Home News General Health News Nilvadipine Increases Cerebral Blood Flow in the Hippocampus

Nilvadipine Increases Cerebral Blood Flow in the Hippocampus

CBF did not significantly change in posterior cingulate cortex, other regions of interest in Alzheimer disease

MONDAY, June 17, 2019 (HealthDay News) — For patients with mild-to-moderate Alzheimer disease, treatment with nilvadipine lowers systolic blood pressure and increases cerebral blood flow (CBF) in the hippocampus, according to a study published online June 17 in Hypertension.

Daan L.K. de Jong, from the Radboud University Medical Center in Nijmegen, Netherlands, and colleagues conducted a preplanned substudy within a randomized, placebo-controlled study to examine how six months of treatment with nilvadipine would affect CBF in 58 patients with mild-to-moderate Alzheimer disease. Patients were randomly allocated to either nilvadipine or placebo (29 in each group).

The researchers found that treatment with nilvadipine lowered systolic blood pressure (Δ = −11.5 [95 percent confidence interval (CI), −19.7 to −3.2] mm Hg; P < 0.01), while whole-brain gray-matter CBF remained stable with treatment (Δ = 5.4 [95 percent CI, −6.4 to 17.2] mL/100 g/min; P = 0.36). In the hippocampus, CBF increased (left: Δ = 24.4 [95 percent CI, 4.3 to 44.5] mL/100 g/min; P = 0.02; right: Δ = 20.1 [95 percent CI, −0.6 to 40.8] mL/100 g/min; P = 0.06). CBF did not change significantly in the posterior cingulate cortex (Δ = 5.2 [95 percent CI, −16.5 to 27.0] mL/100 g/min; P = 0.63) or other regions of interest.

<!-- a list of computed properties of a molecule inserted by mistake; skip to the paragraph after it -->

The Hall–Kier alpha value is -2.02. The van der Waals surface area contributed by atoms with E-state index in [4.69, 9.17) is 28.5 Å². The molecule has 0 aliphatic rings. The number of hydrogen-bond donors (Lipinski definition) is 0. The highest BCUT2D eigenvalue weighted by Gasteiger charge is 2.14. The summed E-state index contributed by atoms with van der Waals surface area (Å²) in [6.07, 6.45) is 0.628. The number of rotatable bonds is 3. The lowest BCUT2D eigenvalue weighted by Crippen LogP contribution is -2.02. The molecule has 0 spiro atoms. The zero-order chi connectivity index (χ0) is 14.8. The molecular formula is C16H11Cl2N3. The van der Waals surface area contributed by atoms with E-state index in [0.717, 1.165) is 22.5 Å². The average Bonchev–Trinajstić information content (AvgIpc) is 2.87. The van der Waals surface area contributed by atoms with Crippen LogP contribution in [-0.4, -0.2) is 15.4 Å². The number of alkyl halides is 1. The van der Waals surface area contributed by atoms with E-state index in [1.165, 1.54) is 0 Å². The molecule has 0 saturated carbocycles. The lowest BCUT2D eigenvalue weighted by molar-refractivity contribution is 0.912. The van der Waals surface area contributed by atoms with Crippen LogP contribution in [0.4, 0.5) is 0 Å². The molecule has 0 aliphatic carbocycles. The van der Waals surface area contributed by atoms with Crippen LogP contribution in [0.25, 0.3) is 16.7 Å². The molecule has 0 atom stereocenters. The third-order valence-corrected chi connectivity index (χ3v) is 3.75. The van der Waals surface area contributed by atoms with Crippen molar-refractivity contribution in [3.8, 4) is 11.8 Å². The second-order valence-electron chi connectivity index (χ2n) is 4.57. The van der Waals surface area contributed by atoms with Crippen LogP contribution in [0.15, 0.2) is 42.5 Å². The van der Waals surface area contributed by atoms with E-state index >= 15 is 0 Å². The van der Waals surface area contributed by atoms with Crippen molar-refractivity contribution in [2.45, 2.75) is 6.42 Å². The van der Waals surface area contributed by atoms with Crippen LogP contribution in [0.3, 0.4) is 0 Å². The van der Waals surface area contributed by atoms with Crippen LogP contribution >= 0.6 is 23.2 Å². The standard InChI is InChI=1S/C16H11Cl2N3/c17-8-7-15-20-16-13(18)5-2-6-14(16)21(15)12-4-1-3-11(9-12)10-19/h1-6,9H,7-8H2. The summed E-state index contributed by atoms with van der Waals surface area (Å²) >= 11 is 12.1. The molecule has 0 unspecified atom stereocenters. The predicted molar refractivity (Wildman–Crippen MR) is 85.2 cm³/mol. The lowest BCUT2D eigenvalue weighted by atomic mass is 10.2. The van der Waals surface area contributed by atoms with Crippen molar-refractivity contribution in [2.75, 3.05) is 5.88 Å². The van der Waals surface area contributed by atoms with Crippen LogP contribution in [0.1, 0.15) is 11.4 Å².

“This high blood pressure treatment holds promise as it doesn’t appear to decrease blood flow to the brain, which could cause more harm than benefit,” a coauthor said in a statement. “Even though no medical treatment is without risk, getting treatment for high blood pressure could be important to maintain brain health in patients with Alzheimer’s disease.”

One author disclosed a pending patent for nilvadipine.

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